Los Angeles County Office of Education (LACOE) CFO to Leave Her Position

“Under her leadership, she has made important changes in her departments, which I expect will be sustained.”

- Debra Duardo, LACOE Superintendent

The Los Angeles County Office of Education (LACOE) provides oversight over the 80 school districts within the county and can take control if it finds that any of these districts are in danger of becoming insolvent. Therefore, CFO Candi Clark caused a lot of alarm when she made a surprise appearance during public comment at a Los Angeles Unified School District (LAUSD) Board meeting last August. Her warning that the county was concerned about the District’s finances were seen as a vindication from an independent source that the LAUSD could not afford the union’s demands during the ongoing contract negotiations.

When United Teacher’s Los Angeles discovered through a Public Records Act request that Clark’s speech had been written on an LAUSD computer, the motivation of her appearance was called into question. Instead of providing independent confirmation of the District’s position she now appeared to be part of a coordinated effort to sway public opinion. An orchestrated appearance would have also been a violation of the Brown Act as she spoke on a subject that was not part of the agenda. This would have been allowed if she was simply giving comment as a concerned member of the public, but not if members of the Board had any part in her performance.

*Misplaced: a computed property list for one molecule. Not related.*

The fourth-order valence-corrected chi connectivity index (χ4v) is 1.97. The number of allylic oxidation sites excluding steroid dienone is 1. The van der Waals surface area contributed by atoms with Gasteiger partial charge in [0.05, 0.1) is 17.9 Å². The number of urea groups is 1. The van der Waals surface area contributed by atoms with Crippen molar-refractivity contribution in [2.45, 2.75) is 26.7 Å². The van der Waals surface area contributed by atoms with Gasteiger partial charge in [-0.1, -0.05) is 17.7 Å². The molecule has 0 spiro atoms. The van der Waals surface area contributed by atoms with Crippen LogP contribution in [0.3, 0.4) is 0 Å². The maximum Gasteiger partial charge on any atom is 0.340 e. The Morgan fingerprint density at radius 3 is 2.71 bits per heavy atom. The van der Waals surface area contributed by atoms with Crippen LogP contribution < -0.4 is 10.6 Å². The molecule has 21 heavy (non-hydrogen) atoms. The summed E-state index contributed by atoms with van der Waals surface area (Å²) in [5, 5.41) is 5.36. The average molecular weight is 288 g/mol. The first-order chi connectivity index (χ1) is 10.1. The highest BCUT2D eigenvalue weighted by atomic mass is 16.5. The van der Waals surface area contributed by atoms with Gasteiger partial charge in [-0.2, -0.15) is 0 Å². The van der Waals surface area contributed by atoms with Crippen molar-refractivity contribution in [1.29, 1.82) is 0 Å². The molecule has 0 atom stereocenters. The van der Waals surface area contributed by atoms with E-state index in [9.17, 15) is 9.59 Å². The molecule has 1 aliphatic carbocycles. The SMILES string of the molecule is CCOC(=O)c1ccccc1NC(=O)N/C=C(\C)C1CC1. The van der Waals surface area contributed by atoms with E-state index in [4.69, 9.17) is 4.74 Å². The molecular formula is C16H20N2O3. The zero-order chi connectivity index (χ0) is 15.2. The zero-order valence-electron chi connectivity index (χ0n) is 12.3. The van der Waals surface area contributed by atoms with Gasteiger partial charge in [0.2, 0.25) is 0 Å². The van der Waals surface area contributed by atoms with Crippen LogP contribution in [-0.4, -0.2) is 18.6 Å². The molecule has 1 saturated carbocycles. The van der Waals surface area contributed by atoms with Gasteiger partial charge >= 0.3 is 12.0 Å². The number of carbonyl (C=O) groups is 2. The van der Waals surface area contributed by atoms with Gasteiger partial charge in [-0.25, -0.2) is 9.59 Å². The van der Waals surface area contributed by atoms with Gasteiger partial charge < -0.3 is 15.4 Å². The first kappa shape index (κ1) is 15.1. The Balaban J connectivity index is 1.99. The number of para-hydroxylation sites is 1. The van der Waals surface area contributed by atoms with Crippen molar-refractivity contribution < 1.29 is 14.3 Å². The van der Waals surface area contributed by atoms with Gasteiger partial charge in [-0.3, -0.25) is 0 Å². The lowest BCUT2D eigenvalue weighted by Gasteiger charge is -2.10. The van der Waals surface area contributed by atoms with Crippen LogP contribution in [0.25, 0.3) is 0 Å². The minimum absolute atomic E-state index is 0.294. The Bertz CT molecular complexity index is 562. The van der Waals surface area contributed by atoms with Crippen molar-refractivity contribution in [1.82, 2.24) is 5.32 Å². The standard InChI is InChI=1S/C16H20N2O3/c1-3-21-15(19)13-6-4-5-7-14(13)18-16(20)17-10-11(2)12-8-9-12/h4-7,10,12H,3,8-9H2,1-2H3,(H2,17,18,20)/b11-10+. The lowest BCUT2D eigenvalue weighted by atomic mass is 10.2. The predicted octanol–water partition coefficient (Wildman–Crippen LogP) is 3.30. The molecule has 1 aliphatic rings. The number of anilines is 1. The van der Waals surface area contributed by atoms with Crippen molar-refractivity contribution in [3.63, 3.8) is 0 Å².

Yesterday, LACOE announced that Clark will be leaving “LACOE at the end of February to pursue a new venture in full-time consulting for education agencies.” Given LAUSD Superintendent Austin Beutner’s propensity for hiring outside consultants to do his bidding, one only has to wonder if the District will be one of her new clients. Perhaps this would be too obvious of a payoff and Eli Broad and the rest of the charter industry will arrange for her to receive work through one of the other school districts that they control.

Clark will leave behind a culture at LACOE that has been groomed through Alex Johnson and Mark Ridley-Thomas to do the bidding of those who would like to privatize our public education system. After all, this organization has authorized charters that even the LAUSD Board judged unworthy of renewal. In at least one case, they did so without having a current, certified copy of the school’s required annual independent audit. When the LACOE Superintendent says that changes Clark made “will be sustained”, we should all be very concerned.